The Political Economy of Growth Models

Lucio Baccaro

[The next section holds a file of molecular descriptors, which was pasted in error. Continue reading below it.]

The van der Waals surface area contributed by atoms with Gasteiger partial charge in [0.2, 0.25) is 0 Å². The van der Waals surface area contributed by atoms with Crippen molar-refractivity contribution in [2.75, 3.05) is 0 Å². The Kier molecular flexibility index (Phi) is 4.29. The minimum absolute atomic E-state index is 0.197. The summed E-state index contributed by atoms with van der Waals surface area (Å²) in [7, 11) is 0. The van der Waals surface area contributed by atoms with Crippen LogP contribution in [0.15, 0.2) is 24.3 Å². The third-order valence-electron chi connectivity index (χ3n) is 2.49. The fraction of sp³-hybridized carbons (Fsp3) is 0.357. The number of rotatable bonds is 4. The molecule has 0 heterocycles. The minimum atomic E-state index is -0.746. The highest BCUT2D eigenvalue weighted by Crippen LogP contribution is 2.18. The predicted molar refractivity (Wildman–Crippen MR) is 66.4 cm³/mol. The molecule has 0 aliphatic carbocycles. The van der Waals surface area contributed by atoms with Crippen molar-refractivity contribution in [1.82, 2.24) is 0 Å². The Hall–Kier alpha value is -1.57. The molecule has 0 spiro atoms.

Comparative political economy has not adequately incorporated aggregate demand into its models and may have focused too strongly on analyzing "supply-side institutions" across countries. This is the conclusion Baccaro and Pontusson draw in their 2016 article in Politics & Society. They argue that growth models differ across countries. In the fifteen years preceding the 2008 crisis, growth was primarily pulled by consumption in the UK, (net) exports in Germany, exports and consumption in Sweden, and neither exports nor consumption in Italy. The research project aims to extend the growth model perspective. Exploring how growth models reflect hegemonic coalitions, which straddle class and sectoral divides and are able to define their interests as the national interest, the project examines how such coalitions can be empirically identified, how they differ across countries, and how they change. Escaping the trade-off between stimulating domestic consumption and boosting (net) exports implies expanding export sectors with a lower price elasticity of demand. What are these sectors? What socioeconomic preconditions and policy choices are necessary to accomplish this shift? Project duration: September 2017 to December 2022.

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